ANONYMOUS: Confessions of a disgruntled coordinator
First up, in the interests of transparency, I admit that I’m a disgruntled employee. That fact, however, doesn’t make my words any less true.
After more than 15 years working ‘behind the scenes’ as a receptionist, content coordinator, marketing assistant and producer in community radio, AM talkback and FM commercial radio, I believe my experience gives me the right to speak up.
It may come as a surprise to most listeners to learn that there are more than just radio announcers working in a station. I get that. They only hear the voices of maybe ten people (including journos) each day on the wireless and have no reason to think about the hundreds of people who work behind the scenes.
What is more disappointing is the fact that a large number of people WITHIN the industry also seem to forget that it takes more than just the guys behind the mic to make a radio station successful.
The recent allegation that the person who leaked the infamous Channel 9 ‘Jacketgate’ video will escape reprimand simply because they are an ‘on-air talent’ is another example of the double standards and extreme bias toward so-called ‘talent’ in the media industry.
One doesn’t need to think very hard to come up with examples where producers or panel operators became scapegoats, while the people that were primarily responsible for the transgressions – usually the jocks – got off scot-free. In some cases even being rewarded for their appalling behaviour by being poached by other networks for even greater sums of money.
On a personal level, I recall one occasion where an announcer, during an enormous tantrum, smashed a computer on the ground. Instead of the announcer being told off, I was reprimanded by the PD for ‘not keeping him under control’.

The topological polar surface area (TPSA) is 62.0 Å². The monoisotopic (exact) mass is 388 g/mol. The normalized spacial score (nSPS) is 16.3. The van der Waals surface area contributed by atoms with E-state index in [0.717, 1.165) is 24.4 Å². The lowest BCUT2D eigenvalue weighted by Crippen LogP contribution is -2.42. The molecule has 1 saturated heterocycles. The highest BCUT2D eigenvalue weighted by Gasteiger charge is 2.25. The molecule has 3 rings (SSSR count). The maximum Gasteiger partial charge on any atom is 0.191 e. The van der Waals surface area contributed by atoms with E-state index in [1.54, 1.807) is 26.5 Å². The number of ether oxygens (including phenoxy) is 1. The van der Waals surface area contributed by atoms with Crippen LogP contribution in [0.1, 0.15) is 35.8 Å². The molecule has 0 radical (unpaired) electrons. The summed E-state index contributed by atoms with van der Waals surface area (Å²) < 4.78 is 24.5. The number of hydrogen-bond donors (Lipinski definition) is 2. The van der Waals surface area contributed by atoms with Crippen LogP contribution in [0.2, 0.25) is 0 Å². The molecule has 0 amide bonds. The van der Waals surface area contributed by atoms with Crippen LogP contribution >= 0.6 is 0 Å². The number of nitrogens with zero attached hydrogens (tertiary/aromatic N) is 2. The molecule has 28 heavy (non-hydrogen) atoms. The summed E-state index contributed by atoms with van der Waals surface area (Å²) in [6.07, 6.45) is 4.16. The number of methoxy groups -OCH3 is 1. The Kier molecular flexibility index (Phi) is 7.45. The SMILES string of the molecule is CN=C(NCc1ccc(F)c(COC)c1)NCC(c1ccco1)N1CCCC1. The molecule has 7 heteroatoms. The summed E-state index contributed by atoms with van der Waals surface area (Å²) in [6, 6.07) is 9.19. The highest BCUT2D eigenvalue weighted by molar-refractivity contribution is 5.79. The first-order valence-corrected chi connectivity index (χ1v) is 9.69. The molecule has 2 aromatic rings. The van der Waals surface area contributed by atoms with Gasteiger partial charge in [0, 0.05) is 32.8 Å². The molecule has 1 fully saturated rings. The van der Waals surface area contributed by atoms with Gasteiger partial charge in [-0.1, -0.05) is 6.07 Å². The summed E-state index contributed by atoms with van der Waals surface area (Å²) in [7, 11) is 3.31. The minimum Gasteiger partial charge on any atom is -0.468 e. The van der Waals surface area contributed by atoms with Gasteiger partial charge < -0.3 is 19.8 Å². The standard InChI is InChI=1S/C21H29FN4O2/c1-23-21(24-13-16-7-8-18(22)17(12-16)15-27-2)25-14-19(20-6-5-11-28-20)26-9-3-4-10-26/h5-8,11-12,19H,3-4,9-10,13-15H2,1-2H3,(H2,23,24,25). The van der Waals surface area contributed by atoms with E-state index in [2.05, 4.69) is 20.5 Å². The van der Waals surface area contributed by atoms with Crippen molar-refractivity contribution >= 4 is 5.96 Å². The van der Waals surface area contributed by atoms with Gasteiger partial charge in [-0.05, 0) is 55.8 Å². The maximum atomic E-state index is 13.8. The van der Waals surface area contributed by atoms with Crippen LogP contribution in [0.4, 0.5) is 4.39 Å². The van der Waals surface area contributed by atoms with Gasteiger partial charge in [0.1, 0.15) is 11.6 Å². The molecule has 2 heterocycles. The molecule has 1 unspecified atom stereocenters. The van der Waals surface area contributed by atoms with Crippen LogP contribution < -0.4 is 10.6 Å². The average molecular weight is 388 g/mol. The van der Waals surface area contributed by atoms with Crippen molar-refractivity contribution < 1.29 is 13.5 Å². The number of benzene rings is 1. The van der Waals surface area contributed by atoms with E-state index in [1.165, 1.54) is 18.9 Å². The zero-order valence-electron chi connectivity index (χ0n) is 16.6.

In my career, I have also been denied the opportunity for promotion because I had dare argue with a ‘talent’ when he had made sexist comments towards another staff member. Apparently speaking my mind and considering my opinion as valid as an announcer’s meant that I was not the right personality type for the role.
I’ve even heard an announcer call a producer a c*#t with no adverse consequences.
I expect anyone who has worked in behind the scenes positions at a radio station can recount a situation where they have been expected to treat an announcer as someone who is superior to themselves.
I do not deny that announcers work hard. Many of them, particularly breakfast jocks, get up silly early and they put their personal lives up for scrutiny every day. That’s a tough gig.
But they get paid well to do this. Usually in the six figures and sometimes, if they are considered to be extra special, in the seven figures. But do you know who else gets up silly early and is still working well into the afternoon, several hours after the breakfast announcers have left? Breakfast producers.
I know of one Breakfast Producer who was working on the number one rating radio show in a metro market, and he was earning just over $35 grand a year.
If rumours are to be believed, one high-profile announcer stipulated in his contract that he have a personal barista – and that coffee-maker gets paid nearly double the amount of the breakfast producer.